Thank you for using the timer - this advanced tool can estimate your performance and suggest more practice questions. We have subscribed you to Daily Prep Questions via email.

Customized for You

we will pick new questions that match your level based on your Timer History

Track Your Progress

every week, we’ll send you an estimated GMAT score based on your performance

Practice Pays

we will pick new questions that match your level based on your Timer History

Not interested in getting valuable practice questions and articles delivered to your email? No problem, unsubscribe here.

It appears that you are browsing the GMAT Club forum unregistered!

Signing up is free, quick, and confidential.
Join other 500,000 members and get the full benefits of GMAT Club

Registration gives you:

Tests

Take 11 tests and quizzes from GMAT Club and leading GMAT prep companies such as Manhattan GMAT,
Knewton, and others. All are free for GMAT Club members.

Applicant Stats

View detailed applicant stats such as GPA, GMAT score, work experience, location, application
status, and more

Books/Downloads

Download thousands of study notes,
question collections, GMAT Club’s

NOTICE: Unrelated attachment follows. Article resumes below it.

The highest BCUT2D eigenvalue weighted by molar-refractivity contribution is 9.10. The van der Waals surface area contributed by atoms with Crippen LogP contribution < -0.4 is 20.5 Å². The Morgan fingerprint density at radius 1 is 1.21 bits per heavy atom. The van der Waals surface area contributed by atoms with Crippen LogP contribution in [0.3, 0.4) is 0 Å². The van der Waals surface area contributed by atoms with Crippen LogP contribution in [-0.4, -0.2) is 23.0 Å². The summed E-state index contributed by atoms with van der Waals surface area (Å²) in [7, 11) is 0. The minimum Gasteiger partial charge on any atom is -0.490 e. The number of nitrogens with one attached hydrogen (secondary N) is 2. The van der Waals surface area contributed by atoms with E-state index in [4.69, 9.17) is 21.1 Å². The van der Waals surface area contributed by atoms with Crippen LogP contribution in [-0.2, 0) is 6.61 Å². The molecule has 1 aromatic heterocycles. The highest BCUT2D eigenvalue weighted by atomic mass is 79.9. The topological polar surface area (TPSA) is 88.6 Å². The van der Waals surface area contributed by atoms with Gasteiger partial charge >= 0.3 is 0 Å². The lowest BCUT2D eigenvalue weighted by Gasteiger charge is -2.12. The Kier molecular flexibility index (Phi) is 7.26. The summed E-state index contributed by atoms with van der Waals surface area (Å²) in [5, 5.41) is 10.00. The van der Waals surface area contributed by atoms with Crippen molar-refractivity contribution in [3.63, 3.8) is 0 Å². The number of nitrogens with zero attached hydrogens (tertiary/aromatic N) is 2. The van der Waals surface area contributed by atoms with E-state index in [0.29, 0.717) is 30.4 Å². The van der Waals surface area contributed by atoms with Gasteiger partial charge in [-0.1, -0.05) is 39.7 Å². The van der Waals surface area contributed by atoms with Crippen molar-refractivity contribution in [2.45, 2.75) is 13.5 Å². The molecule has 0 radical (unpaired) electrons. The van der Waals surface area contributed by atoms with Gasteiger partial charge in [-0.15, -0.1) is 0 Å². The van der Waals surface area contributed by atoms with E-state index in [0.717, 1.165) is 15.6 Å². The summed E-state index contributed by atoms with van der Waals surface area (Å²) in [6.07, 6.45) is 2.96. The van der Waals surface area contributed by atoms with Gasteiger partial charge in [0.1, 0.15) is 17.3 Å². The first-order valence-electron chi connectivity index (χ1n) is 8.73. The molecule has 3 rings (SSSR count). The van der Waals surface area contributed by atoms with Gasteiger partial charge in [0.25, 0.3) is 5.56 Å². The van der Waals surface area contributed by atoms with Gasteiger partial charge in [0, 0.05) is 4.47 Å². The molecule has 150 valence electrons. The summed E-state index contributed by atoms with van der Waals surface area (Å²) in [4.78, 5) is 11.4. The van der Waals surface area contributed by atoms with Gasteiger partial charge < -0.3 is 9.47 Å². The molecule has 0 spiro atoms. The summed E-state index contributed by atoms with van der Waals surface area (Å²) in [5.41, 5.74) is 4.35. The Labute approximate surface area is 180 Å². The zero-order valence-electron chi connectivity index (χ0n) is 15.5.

Grammar and Math books.
All are free!

Thank you for using the timer!
We noticed you are actually not timing your practice. Click the START button first next time you use the timer.
There are many benefits to timing your practice, including:

Friends ..i also do not agree with the answer, E may be the answer. In statement (2) we cannot assume anything unless the problem says something like N is a single prime digit less than 10 and greater than 5.. if not we end up with two answers 2,3,5 gives False and 7 gives True, Hence Insuff.

Btw he Source of this problem and answer is from Conquering Mcgraw hill GMAT Math Quant. Its a sample test from previous GMAT questions.

Last edited by zz0vlb on 29 Apr 2010, 04:11, edited 1 time in total.

In statement 1: 1<=N<=9 thus we don't know so Insufficient

Statement 2:One digit prime = 2,3,5,7 If N = 2,3,5 we get NO N is not greater than 6, however if N = 7 (which is an option) we get YES N is greater than 6. The statements conflict NS

Together - Statement 1 adds nothing to Statement 2 thus together they are NS

E

gmatclubot

Re: Is N + 2 > 8 ?
[#permalink]
04 May 2010, 20:13

Happy New Year everyone! Before I get started on this post, and well, restarted on this blog in general, I wanted to mention something. For the past several months...

It’s quickly approaching two years since I last wrote anything on this blog. A lot has happened since then. When I last posted, I had just gotten back from...

Post-MBA I became very intrigued by how senior leaders navigated their career progression. It was also at this time that I realized I learned nothing about this during my...